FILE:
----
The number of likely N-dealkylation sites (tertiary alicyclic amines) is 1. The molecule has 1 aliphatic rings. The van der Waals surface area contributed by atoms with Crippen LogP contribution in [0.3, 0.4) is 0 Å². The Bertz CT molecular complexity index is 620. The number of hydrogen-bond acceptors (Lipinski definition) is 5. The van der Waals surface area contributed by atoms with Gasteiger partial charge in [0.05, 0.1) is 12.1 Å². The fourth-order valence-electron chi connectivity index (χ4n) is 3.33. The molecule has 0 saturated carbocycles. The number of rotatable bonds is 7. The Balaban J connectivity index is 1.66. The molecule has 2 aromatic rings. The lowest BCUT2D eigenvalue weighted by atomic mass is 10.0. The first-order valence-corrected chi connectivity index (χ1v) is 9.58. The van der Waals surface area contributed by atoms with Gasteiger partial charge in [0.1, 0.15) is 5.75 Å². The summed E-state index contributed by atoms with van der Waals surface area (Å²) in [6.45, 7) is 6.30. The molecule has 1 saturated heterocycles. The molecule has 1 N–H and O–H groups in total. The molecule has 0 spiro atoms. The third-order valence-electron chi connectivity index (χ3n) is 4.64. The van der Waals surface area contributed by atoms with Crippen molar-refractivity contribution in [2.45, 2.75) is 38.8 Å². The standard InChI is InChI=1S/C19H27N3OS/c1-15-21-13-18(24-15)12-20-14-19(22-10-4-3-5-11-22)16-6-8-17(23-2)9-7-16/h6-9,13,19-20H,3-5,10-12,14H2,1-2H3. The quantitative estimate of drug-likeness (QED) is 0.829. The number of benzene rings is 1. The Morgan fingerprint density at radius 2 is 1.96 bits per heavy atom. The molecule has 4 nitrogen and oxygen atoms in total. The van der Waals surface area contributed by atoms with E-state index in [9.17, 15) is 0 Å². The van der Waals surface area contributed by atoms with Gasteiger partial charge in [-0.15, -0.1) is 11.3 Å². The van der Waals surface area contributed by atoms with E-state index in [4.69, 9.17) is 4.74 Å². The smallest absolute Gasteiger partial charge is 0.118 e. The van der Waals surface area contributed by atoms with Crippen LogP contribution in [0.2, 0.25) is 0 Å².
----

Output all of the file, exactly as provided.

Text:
The number of likely N-dealkylation sites (tertiary alicyclic amines) is 1. The molecule has 1 aliphatic rings. The van der Waals surface area contributed by atoms with Crippen LogP contribution in [0.3, 0.4) is 0 Å². The Bertz CT molecular complexity index is 620. The number of hydrogen-bond acceptors (Lipinski definition) is 5. The van der Waals surface area contributed by atoms with Gasteiger partial charge in [0.05, 0.1) is 12.1 Å². The fourth-order valence-electron chi connectivity index (χ4n) is 3.33. The molecule has 0 saturated carbocycles. The number of rotatable bonds is 7. The Balaban J connectivity index is 1.66. The molecule has 2 aromatic rings. The lowest BCUT2D eigenvalue weighted by atomic mass is 10.0. The first-order valence-corrected chi connectivity index (χ1v) is 9.58. The van der Waals surface area contributed by atoms with Gasteiger partial charge in [0.1, 0.15) is 5.75 Å². The summed E-state index contributed by atoms with van der Waals surface area (Å²) in [6.45, 7) is 6.30. The molecule has 1 saturated heterocycles. The molecule has 1 N–H and O–H groups in total. The molecule has 0 spiro atoms. The third-order valence-electron chi connectivity index (χ3n) is 4.64. The van der Waals surface area contributed by atoms with Crippen molar-refractivity contribution in [2.45, 2.75) is 38.8 Å². The standard InChI is InChI=1S/C19H27N3OS/c1-15-21-13-18(24-15)12-20-14-19(22-10-4-3-5-11-22)16-6-8-17(23-2)9-7-16/h6-9,13,19-20H,3-5,10-12,14H2,1-2H3. The quantitative estimate of drug-likeness (QED) is 0.829. The number of benzene rings is 1. The Morgan fingerprint density at radius 2 is 1.96 bits per heavy atom. The molecule has 4 nitrogen and oxygen atoms in total. The van der Waals surface area contributed by atoms with E-state index in [9.17, 15) is 0 Å². The van der Waals surface area contributed by atoms with Gasteiger partial charge in [-0.15, -0.1) is 11.3 Å². The van der Waals surface area contributed by atoms with E-state index in [4.69, 9.17) is 4.74 Å². The smallest absolute Gasteiger partial charge is 0.118 e. The van der Waals surface area contributed by atoms with Crippen LogP contribution in [0.2, 0.25) is 0 Å².